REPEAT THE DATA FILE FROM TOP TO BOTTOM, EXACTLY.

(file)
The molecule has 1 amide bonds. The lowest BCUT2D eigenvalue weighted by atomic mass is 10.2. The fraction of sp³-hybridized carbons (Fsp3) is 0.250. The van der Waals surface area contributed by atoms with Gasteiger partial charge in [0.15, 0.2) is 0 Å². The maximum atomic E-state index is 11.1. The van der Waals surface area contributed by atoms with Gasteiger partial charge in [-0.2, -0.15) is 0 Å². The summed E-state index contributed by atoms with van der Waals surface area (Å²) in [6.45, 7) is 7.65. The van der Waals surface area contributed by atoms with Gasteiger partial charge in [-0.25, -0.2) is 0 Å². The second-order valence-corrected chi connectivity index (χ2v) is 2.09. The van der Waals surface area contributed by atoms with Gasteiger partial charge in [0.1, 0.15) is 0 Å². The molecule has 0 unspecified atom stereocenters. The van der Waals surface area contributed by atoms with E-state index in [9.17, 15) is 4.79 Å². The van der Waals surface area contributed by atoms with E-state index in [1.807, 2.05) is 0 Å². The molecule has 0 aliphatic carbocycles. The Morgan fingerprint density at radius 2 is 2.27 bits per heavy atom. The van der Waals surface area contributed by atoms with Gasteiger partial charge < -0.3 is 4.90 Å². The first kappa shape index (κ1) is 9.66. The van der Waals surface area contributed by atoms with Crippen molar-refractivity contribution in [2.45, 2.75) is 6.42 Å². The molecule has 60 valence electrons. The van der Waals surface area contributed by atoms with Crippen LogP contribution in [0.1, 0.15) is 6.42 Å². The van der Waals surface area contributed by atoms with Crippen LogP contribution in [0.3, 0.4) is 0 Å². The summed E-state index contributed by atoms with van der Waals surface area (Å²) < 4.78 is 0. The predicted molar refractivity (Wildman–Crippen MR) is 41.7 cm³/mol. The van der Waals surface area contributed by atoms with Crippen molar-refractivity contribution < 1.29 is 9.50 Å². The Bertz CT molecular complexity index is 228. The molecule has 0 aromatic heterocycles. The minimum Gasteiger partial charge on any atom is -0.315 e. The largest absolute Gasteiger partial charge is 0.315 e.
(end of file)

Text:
The molecule has 1 amide bonds. The lowest BCUT2D eigenvalue weighted by atomic mass is 10.2. The fraction of sp³-hybridized carbons (Fsp3) is 0.250. The van der Waals surface area contributed by atoms with Gasteiger partial charge in [0.15, 0.2) is 0 Å². The maximum atomic E-state index is 11.1. The van der Waals surface area contributed by atoms with Gasteiger partial charge in [-0.2, -0.15) is 0 Å². The summed E-state index contributed by atoms with van der Waals surface area (Å²) in [6.45, 7) is 7.65. The van der Waals surface area contributed by atoms with Gasteiger partial charge in [-0.25, -0.2) is 0 Å². The second-order valence-corrected chi connectivity index (χ2v) is 2.09. The van der Waals surface area contributed by atoms with Gasteiger partial charge in [0.1, 0.15) is 0 Å². The molecule has 0 unspecified atom stereocenters. The van der Waals surface area contributed by atoms with E-state index in [9.17, 15) is 4.79 Å². The van der Waals surface area contributed by atoms with E-state index in [1.807, 2.05) is 0 Å². The molecule has 0 aliphatic carbocycles. The Morgan fingerprint density at radius 2 is 2.27 bits per heavy atom. The van der Waals surface area contributed by atoms with Gasteiger partial charge < -0.3 is 4.90 Å². The first kappa shape index (κ1) is 9.66. The van der Waals surface area contributed by atoms with Crippen molar-refractivity contribution in [2.45, 2.75) is 6.42 Å². The molecule has 60 valence electrons. The van der Waals surface area contributed by atoms with Crippen LogP contribution in [0.1, 0.15) is 6.42 Å². The van der Waals surface area contributed by atoms with Crippen LogP contribution in [0.3, 0.4) is 0 Å². The summed E-state index contributed by atoms with van der Waals surface area (Å²) < 4.78 is 0. The predicted molar refractivity (Wildman–Crippen MR) is 41.7 cm³/mol. The van der Waals surface area contributed by atoms with Crippen molar-refractivity contribution < 1.29 is 9.50 Å². The Bertz CT molecular complexity index is 228. The molecule has 0 aromatic heterocycles. The minimum Gasteiger partial charge on any atom is -0.315 e. The largest absolute Gasteiger partial charge is 0.315 e.